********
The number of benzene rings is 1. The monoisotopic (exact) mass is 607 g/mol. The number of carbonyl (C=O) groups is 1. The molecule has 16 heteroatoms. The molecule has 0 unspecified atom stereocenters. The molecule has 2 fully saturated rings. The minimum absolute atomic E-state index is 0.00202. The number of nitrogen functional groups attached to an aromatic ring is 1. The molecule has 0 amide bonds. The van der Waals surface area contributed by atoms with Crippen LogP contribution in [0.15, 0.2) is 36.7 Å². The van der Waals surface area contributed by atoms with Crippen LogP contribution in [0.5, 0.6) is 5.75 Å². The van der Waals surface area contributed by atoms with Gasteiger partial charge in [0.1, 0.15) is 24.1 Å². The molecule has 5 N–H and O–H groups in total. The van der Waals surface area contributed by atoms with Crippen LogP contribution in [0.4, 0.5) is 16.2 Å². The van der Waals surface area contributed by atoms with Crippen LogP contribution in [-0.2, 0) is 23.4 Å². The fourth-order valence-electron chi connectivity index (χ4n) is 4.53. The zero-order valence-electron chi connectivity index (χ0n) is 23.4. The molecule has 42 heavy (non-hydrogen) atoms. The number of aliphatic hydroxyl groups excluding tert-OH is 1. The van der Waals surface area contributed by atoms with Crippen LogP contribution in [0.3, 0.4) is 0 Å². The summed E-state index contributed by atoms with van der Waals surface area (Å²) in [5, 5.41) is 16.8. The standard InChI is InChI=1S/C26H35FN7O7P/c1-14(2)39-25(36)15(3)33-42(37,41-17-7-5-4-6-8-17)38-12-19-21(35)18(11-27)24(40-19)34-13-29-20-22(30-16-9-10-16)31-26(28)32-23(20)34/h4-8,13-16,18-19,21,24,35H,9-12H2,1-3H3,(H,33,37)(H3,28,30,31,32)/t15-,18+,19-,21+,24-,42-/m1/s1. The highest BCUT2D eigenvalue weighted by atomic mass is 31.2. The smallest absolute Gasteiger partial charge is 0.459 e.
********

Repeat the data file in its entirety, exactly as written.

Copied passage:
The number of benzene rings is 1. The monoisotopic (exact) mass is 607 g/mol. The number of carbonyl (C=O) groups is 1. The molecule has 16 heteroatoms. The molecule has 0 unspecified atom stereocenters. The molecule has 2 fully saturated rings. The minimum absolute atomic E-state index is 0.00202. The number of nitrogen functional groups attached to an aromatic ring is 1. The molecule has 0 amide bonds. The van der Waals surface area contributed by atoms with Crippen LogP contribution in [0.15, 0.2) is 36.7 Å². The van der Waals surface area contributed by atoms with Crippen LogP contribution in [0.5, 0.6) is 5.75 Å². The van der Waals surface area contributed by atoms with Gasteiger partial charge in [0.1, 0.15) is 24.1 Å². The molecule has 5 N–H and O–H groups in total. The van der Waals surface area contributed by atoms with Crippen LogP contribution in [0.4, 0.5) is 16.2 Å². The van der Waals surface area contributed by atoms with Crippen LogP contribution in [-0.2, 0) is 23.4 Å². The fourth-order valence-electron chi connectivity index (χ4n) is 4.53. The zero-order valence-electron chi connectivity index (χ0n) is 23.4. The molecule has 42 heavy (non-hydrogen) atoms. The number of aliphatic hydroxyl groups excluding tert-OH is 1. The van der Waals surface area contributed by atoms with Crippen LogP contribution in [0.3, 0.4) is 0 Å². The summed E-state index contributed by atoms with van der Waals surface area (Å²) in [5, 5.41) is 16.8. The standard InChI is InChI=1S/C26H35FN7O7P/c1-14(2)39-25(36)15(3)33-42(37,41-17-7-5-4-6-8-17)38-12-19-21(35)18(11-27)24(40-19)34-13-29-20-22(30-16-9-10-16)31-26(28)32-23(20)34/h4-8,13-16,18-19,21,24,35H,9-12H2,1-3H3,(H,33,37)(H3,28,30,31,32)/t15-,18+,19-,21+,24-,42-/m1/s1. The highest BCUT2D eigenvalue weighted by atomic mass is 31.2. The smallest absolute Gasteiger partial charge is 0.459 e.